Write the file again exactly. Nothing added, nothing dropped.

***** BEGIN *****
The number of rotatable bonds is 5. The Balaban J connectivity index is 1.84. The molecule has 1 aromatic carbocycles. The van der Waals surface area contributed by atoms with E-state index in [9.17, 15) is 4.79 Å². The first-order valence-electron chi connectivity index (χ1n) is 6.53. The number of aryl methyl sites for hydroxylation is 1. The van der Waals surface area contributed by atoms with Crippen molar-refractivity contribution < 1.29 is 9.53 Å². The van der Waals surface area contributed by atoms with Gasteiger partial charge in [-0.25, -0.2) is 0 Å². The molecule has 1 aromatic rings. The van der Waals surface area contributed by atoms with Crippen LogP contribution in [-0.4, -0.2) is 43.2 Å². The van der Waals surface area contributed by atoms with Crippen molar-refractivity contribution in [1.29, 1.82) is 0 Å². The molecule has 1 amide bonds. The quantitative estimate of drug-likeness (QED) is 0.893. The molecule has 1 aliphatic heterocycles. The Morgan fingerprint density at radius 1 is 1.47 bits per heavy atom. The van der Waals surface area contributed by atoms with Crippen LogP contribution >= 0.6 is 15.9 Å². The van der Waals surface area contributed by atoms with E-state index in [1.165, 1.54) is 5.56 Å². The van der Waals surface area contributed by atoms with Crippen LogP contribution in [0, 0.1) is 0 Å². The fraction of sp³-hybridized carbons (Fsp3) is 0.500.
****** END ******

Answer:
The number of rotatable bonds is 5. The Balaban J connectivity index is 1.84. The molecule has 1 aromatic carbocycles. The van der Waals surface area contributed by atoms with E-state index in [9.17, 15) is 4.79 Å². The first-order valence-electron chi connectivity index (χ1n) is 6.53. The number of aryl methyl sites for hydroxylation is 1. The van der Waals surface area contributed by atoms with Crippen molar-refractivity contribution < 1.29 is 9.53 Å². The van der Waals surface area contributed by atoms with Gasteiger partial charge in [-0.25, -0.2) is 0 Å². The molecule has 1 aromatic rings. The van der Waals surface area contributed by atoms with Crippen LogP contribution in [-0.4, -0.2) is 43.2 Å². The van der Waals surface area contributed by atoms with Crippen molar-refractivity contribution in [1.29, 1.82) is 0 Å². The molecule has 1 amide bonds. The quantitative estimate of drug-likeness (QED) is 0.893. The molecule has 1 aliphatic heterocycles. The Morgan fingerprint density at radius 1 is 1.47 bits per heavy atom. The van der Waals surface area contributed by atoms with Crippen LogP contribution >= 0.6 is 15.9 Å². The van der Waals surface area contributed by atoms with E-state index in [1.165, 1.54) is 5.56 Å². The van der Waals surface area contributed by atoms with Crippen LogP contribution in [0, 0.1) is 0 Å². The fraction of sp³-hybridized carbons (Fsp3) is 0.500.